UW News

March 3, 2005

Four UW profs win Sloan Research Fellowships

News and Information

Four UW faculty members have been awarded Sloan Research Fellowships, given to the very best young faculty in the country in designated scientific fields.

This year’s UW recipients are Daniel Chiu, assistant professor of chemistry; Venkatesan Guruswami and Mark Oskin, both assistant professors of computer science & engineering and Adrienne Fairhall, assistant professor of physiology and biophysics.

A total of 116 fellowships were awarded in seven fields: chemistry, computational and evolutionary molecular biology, computer science, economics, mathematics, neuroscience, and physics. Fellowships of $40,000 are awarded for a two-year period. Funds may be used by the Fellow for such purposes as equipment, technical assistance, professional travel, trainee support, or any other activity directly related to the Fellow’s research.

Mark Oskin

In 2004, the UW also was awarded three Sloan Research Fellowships; two of those also went to faculty in the Computer Science & Engineering Department.

Chiu studies how biological systems, based on a complex series of coupled biochemical reactions, encode and process information. To approach this question experimentally, his research focuses on the development of new tools that combine ultrasensitive laser-based detection and manipulation methodologies with micro- and nano-fabrication techniques for interfacing with biological systems at the nanometer scale.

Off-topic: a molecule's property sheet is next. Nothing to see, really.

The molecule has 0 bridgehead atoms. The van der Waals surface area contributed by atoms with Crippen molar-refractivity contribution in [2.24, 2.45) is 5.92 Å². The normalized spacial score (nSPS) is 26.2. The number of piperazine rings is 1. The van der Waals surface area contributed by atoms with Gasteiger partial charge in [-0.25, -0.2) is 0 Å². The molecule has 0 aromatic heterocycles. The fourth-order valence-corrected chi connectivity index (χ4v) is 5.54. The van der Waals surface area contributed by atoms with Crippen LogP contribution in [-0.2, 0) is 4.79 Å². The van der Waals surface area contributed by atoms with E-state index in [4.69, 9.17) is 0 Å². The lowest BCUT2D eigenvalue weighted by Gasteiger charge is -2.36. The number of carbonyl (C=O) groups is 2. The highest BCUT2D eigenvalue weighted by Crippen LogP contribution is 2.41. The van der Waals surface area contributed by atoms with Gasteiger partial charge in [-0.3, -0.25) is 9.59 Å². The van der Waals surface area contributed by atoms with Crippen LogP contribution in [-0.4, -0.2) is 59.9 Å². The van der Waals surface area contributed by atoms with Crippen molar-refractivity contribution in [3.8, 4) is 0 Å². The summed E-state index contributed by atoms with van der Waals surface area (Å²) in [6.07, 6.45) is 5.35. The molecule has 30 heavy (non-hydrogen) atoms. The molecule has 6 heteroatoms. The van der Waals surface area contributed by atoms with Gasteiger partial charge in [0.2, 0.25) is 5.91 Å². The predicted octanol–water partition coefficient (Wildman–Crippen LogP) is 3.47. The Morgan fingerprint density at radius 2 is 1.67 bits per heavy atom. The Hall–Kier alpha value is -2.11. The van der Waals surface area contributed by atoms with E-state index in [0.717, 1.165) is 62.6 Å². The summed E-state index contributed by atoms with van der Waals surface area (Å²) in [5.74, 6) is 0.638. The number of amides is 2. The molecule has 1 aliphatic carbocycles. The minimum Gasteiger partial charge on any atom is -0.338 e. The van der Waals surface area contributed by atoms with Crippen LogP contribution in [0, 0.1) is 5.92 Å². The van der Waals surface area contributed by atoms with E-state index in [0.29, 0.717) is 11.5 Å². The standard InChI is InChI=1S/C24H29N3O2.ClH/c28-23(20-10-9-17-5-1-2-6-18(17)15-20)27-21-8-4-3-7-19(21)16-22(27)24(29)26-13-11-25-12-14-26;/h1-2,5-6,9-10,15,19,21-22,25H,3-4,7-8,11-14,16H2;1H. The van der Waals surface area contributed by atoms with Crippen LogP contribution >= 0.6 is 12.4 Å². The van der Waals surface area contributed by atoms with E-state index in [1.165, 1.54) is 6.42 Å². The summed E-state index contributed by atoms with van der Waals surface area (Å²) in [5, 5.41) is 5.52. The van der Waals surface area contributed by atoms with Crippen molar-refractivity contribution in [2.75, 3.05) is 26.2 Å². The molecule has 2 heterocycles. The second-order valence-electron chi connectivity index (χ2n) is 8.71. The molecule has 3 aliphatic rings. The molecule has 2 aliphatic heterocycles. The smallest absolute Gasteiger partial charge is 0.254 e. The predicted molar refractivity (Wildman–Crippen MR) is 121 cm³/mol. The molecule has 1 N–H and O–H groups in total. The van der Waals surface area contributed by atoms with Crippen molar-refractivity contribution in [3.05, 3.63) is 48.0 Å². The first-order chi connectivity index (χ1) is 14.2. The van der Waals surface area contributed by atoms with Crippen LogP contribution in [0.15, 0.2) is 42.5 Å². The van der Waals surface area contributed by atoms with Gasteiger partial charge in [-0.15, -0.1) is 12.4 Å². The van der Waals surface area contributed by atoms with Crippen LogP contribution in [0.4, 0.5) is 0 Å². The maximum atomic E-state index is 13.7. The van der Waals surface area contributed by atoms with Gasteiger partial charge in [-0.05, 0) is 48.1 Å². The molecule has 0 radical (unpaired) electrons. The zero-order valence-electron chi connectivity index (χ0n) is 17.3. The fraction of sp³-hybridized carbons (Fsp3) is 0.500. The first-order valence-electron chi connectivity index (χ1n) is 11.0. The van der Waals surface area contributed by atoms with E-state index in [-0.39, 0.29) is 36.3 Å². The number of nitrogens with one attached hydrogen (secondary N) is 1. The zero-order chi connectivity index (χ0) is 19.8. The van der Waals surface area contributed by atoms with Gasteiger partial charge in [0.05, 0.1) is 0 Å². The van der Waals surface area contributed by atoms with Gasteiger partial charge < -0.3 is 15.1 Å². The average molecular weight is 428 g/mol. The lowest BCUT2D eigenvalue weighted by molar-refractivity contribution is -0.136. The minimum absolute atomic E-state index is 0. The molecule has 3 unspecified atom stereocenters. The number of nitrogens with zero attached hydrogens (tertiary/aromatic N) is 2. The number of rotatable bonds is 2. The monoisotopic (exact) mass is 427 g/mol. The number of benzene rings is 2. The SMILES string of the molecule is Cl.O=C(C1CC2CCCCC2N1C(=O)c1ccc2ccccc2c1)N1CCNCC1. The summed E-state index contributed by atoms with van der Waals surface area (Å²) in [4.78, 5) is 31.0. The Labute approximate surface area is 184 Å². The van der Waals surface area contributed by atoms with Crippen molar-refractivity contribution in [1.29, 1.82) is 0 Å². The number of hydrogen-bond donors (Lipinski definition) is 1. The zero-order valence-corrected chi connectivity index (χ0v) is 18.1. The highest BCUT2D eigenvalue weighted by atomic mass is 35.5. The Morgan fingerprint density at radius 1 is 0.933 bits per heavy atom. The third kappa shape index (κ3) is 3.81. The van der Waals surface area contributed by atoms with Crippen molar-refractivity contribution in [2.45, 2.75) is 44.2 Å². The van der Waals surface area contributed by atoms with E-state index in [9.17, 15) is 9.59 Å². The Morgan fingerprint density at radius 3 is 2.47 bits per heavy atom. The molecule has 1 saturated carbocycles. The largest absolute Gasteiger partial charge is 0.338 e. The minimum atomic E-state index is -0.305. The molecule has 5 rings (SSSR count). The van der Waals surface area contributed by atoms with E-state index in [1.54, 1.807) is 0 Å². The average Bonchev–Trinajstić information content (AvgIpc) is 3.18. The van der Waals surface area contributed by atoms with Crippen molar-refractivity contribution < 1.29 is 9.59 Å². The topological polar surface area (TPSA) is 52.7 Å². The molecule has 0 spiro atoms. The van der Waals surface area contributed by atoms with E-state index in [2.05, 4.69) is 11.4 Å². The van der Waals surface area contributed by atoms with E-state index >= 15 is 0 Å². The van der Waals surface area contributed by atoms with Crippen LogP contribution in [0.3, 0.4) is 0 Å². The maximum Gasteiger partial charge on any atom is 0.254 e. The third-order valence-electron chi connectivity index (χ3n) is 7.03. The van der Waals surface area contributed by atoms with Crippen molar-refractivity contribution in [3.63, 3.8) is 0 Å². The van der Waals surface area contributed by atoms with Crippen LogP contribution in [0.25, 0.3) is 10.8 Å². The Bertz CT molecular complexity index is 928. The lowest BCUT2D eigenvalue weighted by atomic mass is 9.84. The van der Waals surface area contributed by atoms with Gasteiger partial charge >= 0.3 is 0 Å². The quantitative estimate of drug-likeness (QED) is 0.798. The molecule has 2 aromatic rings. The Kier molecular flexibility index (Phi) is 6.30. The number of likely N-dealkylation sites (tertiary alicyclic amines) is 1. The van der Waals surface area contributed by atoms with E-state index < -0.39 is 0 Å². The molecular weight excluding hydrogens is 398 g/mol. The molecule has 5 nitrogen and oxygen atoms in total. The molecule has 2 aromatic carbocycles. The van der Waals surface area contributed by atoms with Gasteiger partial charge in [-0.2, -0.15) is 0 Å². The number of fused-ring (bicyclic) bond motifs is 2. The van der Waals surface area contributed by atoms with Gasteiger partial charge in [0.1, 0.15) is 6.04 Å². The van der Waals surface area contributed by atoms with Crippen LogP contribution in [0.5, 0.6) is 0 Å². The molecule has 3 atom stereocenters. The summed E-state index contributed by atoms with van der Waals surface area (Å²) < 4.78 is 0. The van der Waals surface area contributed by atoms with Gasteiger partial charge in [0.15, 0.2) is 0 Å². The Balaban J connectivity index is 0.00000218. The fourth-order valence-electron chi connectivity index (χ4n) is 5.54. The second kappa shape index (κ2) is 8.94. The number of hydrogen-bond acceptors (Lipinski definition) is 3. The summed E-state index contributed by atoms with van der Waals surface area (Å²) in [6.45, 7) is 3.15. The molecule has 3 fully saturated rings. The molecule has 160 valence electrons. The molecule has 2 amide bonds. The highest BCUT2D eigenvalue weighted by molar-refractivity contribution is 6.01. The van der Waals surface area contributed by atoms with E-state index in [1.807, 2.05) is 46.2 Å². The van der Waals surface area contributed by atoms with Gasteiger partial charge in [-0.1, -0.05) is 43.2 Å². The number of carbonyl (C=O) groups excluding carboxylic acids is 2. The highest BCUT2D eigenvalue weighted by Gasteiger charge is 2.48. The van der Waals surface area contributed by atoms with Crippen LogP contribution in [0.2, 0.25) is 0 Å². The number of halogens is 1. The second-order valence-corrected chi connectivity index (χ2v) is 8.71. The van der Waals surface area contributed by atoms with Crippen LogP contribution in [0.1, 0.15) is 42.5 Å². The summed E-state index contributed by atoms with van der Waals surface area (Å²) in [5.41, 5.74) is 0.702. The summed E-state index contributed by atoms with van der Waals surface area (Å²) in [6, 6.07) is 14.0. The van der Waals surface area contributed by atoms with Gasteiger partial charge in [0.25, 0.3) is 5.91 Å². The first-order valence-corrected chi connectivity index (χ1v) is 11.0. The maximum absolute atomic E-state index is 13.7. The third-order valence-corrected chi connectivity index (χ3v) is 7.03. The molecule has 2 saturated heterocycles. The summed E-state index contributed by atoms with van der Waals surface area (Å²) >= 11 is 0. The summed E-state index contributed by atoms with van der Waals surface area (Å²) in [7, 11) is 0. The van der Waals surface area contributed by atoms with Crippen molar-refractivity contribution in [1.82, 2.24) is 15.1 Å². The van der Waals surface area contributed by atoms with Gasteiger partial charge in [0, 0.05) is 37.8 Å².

Guruswami’s research interests lie in theoretical computer science, and specifically focus on topics such as error-correcting codes, graph-theoretic optimization and approximation problems, probabilistically checkable proofs, hardness of approximations and complexity theory.

Daniel Chiu

Oskin heads the WaveScalar project, which brings together two ideas: distributing computation across a set of homogenous “tiles” that merge an instruction cache and a microprocessor into a single concept; and using dataflow as the basis for programming these tiles.

Fairhall studies how neurons transform time-varying inputs into a string of output pulses, using both experimental data and simple neural model dynamical systems.